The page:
Of the other 14 clubs that exchanged numbers with at least one player, the Orioles had the most with five. The Marlins exchanged with three players, while the Angels and Rays (two each) were the only other clubs to exchange with more than one player. 

Vladimir Guerrero Jr. is seeking the highest salary of those players who filed, asking for $19.9 million from the Blue Jays, who filed at $18.05 million. The only other player seeking an eight-figure salary is Luis Arraez, who has won batting titles in each of the past two years. Arraez filed for $12 million, while the Marlins countered at $10.6 million.

Adolis García, who won ALCS MVP honors for the Rangers last October, filed for $6.9 million, while Texas countered at $5 million. The $1.9 million spread marks the widest margin between filing numbers this year, edging out Guerrero, who is asking for $1.85 million more than Toronto’s filing number. 

The smallest spread between player and club? Detroit’s Casey Mize, whose $840,000 million filing was just $25,000 higher than the Tigers’ filing of $815,000 million.

Here’s a complete list of the 22 players who exchanged figures with their clubs, broken down by team. Both the player’s and the team’s filed salaries are in parenthesis:

José Suarez ($1.35 million), Angels ($925,000)
Taylor Ward ($4.8 million), Angels ($4.3 million)

Mauricio Dubón ($3.5 million), Astros ($3 million)

Vladimir Guerrero Jr. ($19.9 million), Blue Jays ($18.05 million)

Tommy Edman ($6.95 million), Cardinals ($6.5 million)

J.D. Davis ($6.9 million), Giants ($6.55 million)

Luis Arraez ($12 million), Marlins ($10.6 million)
Jazz Chisholm Jr. ($2.9 million), Marlins ($2.625 million)
Tanner Scott ($5.7 million), Marlins ($5.15 million)

Phil Bickford ($900,000), Mets ($815,000)

Danny Coulombe ($2.4 million), Orioles ($2.2 million)
Austin Hays ($6.3 million), Orioles ($5.85 million)
Ryan O’Hearn ($3.8 million), Orioles ($3.2 million)
Cionel Pérez ($1.4 million), Orioles ($1.1 million)
Jacob Webb ($1 million), Orioles ($925,000)

Alec Bohm ($4 million), Phillies ($3.4 million)

Adolis García ($6.9 million), Rangers ($5 million)

Harold Ramírez ($4.3 million), Rays ($3.8 million)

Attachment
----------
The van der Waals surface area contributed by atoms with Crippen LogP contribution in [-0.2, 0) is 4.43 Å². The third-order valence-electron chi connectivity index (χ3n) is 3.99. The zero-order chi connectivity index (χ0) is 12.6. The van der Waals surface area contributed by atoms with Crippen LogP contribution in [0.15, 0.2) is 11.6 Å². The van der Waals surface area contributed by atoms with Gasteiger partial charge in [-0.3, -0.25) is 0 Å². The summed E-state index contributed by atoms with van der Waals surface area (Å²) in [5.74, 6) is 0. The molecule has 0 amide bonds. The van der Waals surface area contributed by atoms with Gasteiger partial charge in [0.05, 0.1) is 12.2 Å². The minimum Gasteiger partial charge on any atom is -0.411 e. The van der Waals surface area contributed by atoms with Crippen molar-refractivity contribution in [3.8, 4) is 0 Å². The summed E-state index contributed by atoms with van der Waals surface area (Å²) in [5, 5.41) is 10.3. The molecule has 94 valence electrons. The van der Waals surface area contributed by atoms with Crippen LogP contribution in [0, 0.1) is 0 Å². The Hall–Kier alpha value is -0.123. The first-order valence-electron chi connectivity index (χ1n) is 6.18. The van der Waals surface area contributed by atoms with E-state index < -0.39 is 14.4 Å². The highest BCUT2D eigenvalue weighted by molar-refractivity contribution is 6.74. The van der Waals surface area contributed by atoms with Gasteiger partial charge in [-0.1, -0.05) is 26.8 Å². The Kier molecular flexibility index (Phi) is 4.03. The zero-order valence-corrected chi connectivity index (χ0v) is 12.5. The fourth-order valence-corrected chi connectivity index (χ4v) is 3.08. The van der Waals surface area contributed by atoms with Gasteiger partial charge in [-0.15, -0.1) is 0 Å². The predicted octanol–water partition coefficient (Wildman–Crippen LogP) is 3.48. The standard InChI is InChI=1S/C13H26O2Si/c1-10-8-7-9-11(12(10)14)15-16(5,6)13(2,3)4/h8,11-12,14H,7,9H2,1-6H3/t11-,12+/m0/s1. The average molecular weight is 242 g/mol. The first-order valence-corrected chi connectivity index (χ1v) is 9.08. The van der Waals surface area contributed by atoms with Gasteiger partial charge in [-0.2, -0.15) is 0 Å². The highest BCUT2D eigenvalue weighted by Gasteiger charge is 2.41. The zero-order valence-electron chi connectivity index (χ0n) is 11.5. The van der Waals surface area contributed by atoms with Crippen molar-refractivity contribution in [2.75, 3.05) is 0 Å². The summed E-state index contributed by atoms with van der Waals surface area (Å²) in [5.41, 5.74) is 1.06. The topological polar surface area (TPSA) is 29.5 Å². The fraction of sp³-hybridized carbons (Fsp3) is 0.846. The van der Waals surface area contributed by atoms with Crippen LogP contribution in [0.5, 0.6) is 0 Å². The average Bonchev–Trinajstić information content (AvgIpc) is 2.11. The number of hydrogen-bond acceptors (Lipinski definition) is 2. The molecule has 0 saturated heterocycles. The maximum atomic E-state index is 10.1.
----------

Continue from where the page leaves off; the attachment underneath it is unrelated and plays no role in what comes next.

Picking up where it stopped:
Jason Adam ($3.25 million), Rays ($2.7 million)

Jonathan India ($4 million), Reds ($3.2 million)

Casey Mize ($840,000), Tigers ($815,000)

Nick Gordon ($1.25 million), Twins ($900,000)

Not repeating history

Among the players that settled on deals Thursday were Houston’s Kyle Tucker ($12 million), Milwaukee’s Corbin Burnes ($15.6375 million) and Jesús Luzardo ($5.5 million), all of whom went to hearings last year after they were unable to come to terms prior to the deadline.

Of the 19 players who went to hearings in 2023, only Miami’s Arraez and Tampa Bay’s Ramírez and Adam are lined up to go to a hearing for a second straight year. Although clubs won 13 of the 19 hearings last year, all three of those players won their respective cases.

Eight is enough

In addition to Soto and Alonso, 10 others agreed to terms on deals worth more than $10 million, joining the group of players who will earn eight figures in 2024:

Juan Soto, Yankees ($31 million)
Pete Alonso, Mets ($20.5 million)
Corbin Burnes, Brewers ($15.6375 million)
Max Fried, Braves ($15 million)
Gleyber Torres, Yankees ($14.2 million)
Shane Bieber, Guardians ($13.125 million)
Framber Valdez, Astros ($12.1 million)
Kyle Tucker, Astros ($12 million)
Anthony Santander, Orioles ($11.7 million)
Christian Walker, D-backs ($10.9 million)
Zac Gallen, D-backs ($10.011 million)
Shane Bieber, Guardians ($10.01 million)